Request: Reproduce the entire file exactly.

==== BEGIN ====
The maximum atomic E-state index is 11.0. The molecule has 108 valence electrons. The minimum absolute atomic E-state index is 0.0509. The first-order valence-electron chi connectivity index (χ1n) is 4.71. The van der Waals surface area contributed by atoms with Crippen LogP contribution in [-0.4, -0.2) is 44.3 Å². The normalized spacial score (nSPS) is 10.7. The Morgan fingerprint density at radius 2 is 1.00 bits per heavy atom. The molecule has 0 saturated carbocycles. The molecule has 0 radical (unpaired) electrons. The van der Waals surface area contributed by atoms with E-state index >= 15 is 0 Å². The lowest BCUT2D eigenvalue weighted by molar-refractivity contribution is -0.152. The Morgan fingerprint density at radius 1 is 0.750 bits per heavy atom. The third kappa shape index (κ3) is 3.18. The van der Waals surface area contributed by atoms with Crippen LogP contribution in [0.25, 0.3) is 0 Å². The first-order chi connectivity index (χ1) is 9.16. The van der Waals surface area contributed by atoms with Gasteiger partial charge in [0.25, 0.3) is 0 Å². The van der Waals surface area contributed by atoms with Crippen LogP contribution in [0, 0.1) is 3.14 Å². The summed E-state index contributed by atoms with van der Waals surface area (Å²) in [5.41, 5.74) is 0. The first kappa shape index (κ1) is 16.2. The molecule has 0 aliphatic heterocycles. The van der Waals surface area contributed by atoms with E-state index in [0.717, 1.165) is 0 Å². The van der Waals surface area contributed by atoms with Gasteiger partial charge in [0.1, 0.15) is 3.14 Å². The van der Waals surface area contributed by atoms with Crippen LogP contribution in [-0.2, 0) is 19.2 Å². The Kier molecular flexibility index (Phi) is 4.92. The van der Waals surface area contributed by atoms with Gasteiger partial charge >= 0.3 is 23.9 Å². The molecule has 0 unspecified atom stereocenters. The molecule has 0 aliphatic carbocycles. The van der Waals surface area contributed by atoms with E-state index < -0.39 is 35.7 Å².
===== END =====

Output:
The maximum atomic E-state index is 11.0. The molecule has 108 valence electrons. The minimum absolute atomic E-state index is 0.0509. The first-order valence-electron chi connectivity index (χ1n) is 4.71. The van der Waals surface area contributed by atoms with Crippen LogP contribution in [-0.4, -0.2) is 44.3 Å². The normalized spacial score (nSPS) is 10.7. The Morgan fingerprint density at radius 2 is 1.00 bits per heavy atom. The molecule has 0 saturated carbocycles. The molecule has 0 radical (unpaired) electrons. The van der Waals surface area contributed by atoms with E-state index >= 15 is 0 Å². The lowest BCUT2D eigenvalue weighted by molar-refractivity contribution is -0.152. The Morgan fingerprint density at radius 1 is 0.750 bits per heavy atom. The third kappa shape index (κ3) is 3.18. The van der Waals surface area contributed by atoms with Crippen LogP contribution in [0.25, 0.3) is 0 Å². The first-order chi connectivity index (χ1) is 9.16. The van der Waals surface area contributed by atoms with Gasteiger partial charge in [0.25, 0.3) is 0 Å². The van der Waals surface area contributed by atoms with Crippen LogP contribution in [0, 0.1) is 3.14 Å². The summed E-state index contributed by atoms with van der Waals surface area (Å²) in [5.41, 5.74) is 0. The first kappa shape index (κ1) is 16.2. The molecule has 0 aliphatic heterocycles. The van der Waals surface area contributed by atoms with E-state index in [0.717, 1.165) is 0 Å². The van der Waals surface area contributed by atoms with Gasteiger partial charge in [0.1, 0.15) is 3.14 Å². The van der Waals surface area contributed by atoms with Crippen LogP contribution in [-0.2, 0) is 19.2 Å². The Kier molecular flexibility index (Phi) is 4.92. The van der Waals surface area contributed by atoms with Gasteiger partial charge >= 0.3 is 23.9 Å². The molecule has 0 unspecified atom stereocenters. The molecule has 0 aliphatic carbocycles. The van der Waals surface area contributed by atoms with E-state index < -0.39 is 35.7 Å².